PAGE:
Director Peter Cheslom’s Serendipity was one of the first movies to premiere in New York following the catastrophic Sept. 11, 2001 attack on the city. On the one hand, the timing couldn’t have been worse, but for a soul-scarred nation, the timing couldn’t have been better. What the world needed then more than anything was love, sweet love, and Serendipity delivers. Two decades later, Serendipity is ranked among the best romantic comedies. Britain’s The Independent called it “sweet, cozy and completely irresistible… a rare Christmas movie/romantic comedy twofer.” It also affectionately called it “completely bonkers.” Serendipity stars Kate Beckinsale as Sara, a woman who fervently believes in fate and destiny, and John Cusack as Jonathan, who comes round to that opinion following an idyllic platonic night they spend together after meeting by chance in a department store. Three years later, each, while engaged to others, cannot shake their seeming soulmatedness and takes steps to fulfill their romantic destiny. Serendipity, a Paramount Home Entertainment release, is available from Redbox to rent or own on demand. On the occasion of its 20th anniversary, Cheslom spoke with Redbox about how directing a rom-com is like hosting a cocktail party, giving absurd notes to comic genius Eugene Levy and why it was necessary to withhold Sara and Jonathan’s first kiss until the end of the film.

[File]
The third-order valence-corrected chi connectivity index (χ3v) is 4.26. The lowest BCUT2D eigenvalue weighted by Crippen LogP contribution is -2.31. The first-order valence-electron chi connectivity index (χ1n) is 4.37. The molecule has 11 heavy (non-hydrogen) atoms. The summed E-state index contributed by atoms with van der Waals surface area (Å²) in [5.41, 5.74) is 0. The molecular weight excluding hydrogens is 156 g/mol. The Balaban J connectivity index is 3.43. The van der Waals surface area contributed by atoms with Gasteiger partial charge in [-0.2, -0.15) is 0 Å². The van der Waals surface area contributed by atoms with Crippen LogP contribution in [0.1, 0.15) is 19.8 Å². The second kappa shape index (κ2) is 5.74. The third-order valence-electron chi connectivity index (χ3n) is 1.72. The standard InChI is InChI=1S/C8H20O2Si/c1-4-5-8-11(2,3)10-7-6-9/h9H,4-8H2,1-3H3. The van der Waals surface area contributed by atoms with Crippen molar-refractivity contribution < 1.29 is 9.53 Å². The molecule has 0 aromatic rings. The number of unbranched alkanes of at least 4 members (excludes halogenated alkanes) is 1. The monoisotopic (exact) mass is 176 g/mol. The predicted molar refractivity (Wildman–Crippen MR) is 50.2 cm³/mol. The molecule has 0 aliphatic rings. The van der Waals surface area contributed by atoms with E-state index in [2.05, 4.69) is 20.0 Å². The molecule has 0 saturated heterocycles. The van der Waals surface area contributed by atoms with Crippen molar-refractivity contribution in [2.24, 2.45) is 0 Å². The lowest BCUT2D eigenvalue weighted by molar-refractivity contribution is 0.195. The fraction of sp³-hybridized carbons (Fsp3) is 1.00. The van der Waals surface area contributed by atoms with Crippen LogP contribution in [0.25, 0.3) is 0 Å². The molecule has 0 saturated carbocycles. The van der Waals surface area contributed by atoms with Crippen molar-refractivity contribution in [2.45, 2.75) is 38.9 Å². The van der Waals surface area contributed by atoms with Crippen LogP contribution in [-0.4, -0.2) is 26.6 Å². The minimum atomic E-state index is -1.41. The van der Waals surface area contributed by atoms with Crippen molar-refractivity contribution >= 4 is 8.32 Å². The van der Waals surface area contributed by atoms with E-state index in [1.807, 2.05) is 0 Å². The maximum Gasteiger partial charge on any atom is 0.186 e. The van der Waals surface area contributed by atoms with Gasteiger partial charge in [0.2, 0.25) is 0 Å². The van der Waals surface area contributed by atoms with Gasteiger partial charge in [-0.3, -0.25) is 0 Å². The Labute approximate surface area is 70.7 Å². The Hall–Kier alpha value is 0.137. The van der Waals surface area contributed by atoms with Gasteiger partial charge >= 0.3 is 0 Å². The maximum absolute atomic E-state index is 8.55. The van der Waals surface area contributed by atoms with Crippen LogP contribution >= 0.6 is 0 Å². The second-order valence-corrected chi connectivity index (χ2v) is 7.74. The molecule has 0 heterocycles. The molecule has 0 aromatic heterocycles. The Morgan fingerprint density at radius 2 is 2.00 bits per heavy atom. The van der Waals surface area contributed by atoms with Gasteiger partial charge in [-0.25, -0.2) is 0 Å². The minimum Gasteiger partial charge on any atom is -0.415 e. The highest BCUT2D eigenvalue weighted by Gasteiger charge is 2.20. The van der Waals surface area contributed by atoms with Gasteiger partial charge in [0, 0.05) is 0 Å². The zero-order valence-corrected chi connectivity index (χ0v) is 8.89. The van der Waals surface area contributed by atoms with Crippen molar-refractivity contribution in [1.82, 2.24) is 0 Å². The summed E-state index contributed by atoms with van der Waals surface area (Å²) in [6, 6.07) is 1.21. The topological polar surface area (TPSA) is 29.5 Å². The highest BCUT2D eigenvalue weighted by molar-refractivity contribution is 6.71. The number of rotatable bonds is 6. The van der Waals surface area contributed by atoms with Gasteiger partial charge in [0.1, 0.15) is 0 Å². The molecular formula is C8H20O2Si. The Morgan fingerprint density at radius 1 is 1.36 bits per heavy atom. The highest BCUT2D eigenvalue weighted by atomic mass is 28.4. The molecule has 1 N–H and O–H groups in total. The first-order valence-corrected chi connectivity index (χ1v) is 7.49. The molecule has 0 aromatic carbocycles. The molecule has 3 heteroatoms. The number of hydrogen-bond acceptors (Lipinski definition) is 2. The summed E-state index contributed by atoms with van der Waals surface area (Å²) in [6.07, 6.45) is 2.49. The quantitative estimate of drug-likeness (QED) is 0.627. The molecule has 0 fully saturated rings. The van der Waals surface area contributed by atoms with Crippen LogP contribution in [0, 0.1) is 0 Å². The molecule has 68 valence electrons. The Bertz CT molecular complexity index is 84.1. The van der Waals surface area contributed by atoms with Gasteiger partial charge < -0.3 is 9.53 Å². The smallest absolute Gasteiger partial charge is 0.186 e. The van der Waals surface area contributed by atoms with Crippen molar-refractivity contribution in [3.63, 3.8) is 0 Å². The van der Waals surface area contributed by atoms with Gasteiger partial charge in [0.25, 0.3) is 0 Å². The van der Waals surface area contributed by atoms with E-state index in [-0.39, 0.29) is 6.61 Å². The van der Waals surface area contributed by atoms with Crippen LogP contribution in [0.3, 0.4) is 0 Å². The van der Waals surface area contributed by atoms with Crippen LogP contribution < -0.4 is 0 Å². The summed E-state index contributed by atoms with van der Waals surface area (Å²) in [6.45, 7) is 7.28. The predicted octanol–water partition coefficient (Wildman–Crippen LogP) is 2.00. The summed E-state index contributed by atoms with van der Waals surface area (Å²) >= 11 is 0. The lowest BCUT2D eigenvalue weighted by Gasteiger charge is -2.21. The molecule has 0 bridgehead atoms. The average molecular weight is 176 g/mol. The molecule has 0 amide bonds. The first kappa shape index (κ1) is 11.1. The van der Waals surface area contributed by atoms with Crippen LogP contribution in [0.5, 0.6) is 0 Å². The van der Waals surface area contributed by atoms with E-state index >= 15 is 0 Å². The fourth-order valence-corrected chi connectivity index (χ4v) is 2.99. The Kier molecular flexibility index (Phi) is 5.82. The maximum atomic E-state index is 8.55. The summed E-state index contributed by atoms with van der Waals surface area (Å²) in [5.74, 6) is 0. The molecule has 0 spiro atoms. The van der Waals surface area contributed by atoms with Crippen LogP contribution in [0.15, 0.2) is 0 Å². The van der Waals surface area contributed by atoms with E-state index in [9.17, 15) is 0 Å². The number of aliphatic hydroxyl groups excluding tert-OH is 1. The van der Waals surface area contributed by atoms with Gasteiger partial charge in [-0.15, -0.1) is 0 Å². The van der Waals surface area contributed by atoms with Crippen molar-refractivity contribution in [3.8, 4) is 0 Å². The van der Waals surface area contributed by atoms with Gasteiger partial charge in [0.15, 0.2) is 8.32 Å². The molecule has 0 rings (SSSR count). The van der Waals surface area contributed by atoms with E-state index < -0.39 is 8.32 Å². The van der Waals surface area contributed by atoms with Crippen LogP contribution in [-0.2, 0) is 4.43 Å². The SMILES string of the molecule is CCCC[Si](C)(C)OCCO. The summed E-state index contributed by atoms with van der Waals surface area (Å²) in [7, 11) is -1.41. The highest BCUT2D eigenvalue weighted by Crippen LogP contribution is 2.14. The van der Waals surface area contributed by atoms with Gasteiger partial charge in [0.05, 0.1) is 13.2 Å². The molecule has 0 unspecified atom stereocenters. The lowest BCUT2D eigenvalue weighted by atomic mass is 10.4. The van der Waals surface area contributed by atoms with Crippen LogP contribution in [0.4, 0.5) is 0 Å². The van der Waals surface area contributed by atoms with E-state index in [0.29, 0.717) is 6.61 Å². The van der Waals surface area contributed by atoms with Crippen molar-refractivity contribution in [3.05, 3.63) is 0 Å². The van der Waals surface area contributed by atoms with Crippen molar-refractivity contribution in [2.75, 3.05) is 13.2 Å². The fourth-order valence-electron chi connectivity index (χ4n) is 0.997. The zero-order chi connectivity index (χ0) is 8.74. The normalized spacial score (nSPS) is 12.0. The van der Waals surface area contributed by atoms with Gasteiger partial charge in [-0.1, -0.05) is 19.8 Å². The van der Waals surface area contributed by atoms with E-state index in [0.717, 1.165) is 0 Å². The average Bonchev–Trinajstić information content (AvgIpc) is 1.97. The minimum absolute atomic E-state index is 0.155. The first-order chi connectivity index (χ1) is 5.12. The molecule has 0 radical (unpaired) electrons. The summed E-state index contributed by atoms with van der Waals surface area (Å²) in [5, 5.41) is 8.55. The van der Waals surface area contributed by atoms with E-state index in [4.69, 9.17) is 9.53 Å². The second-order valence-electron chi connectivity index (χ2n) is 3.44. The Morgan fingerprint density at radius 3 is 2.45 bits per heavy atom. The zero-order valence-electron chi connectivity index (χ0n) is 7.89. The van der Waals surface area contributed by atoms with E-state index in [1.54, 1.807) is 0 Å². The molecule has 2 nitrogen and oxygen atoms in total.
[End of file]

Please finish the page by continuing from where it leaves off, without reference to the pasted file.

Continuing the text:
Redbox: Was it a fortunate accident that you got to direct Serendipity?
Peter Cheslom: I’ll be honest with you, I knew that my career was about to end because of Town and Country (an all-star screwball sex comedy fronted by Warren Beatty that despite some good reviews flopped at the box office) and I did it knowing I had to get back on the horse. I didn’t want to work for Miramax again and I read the script not wanting to like it, but it touched me. It was a fortunate accident because I didn’t take it seriously at first, but I was in the mood to be playful after what I’d been through (with Town and Country).
RB: What were your impressions of rom-coms in general?
PC: I like the balance (between the romance and comedy) in Serendipity. I think it’s why it hasn’t dated as much as other rom-coms of the early 2000s, many of which I think are sexist. I watched it again yesterday and I what I love about it is it’s equally her story as much as his. It is the most improbable stuff; I sat watching it thinking, ‘I don’t believe it,’ and then you go, ‘Okay, you got me, I’m on board.’ It’s seductive and it’s about a world we hope exists. I was laughing to myself because at the end when they reunite on in the ice rink, the soundtrack goes to this beautiful silence. There is a wind in the tops of the trees and a distant sound of English village church bells. Neither of which exists in New York. I pray to the magical non-reality and that’s what I still think works.
Making a movie like this is like being the host of a cocktail party. You have to keep it fizzing and keep everyone up: ‘Is everybody okay? Have you tried the canapes?’ But it’s what you have to do.
RB: Your cocktail party has stellar guests. What was it about Kate Beckinsale and John Cusack that made you think they would click so indelibly?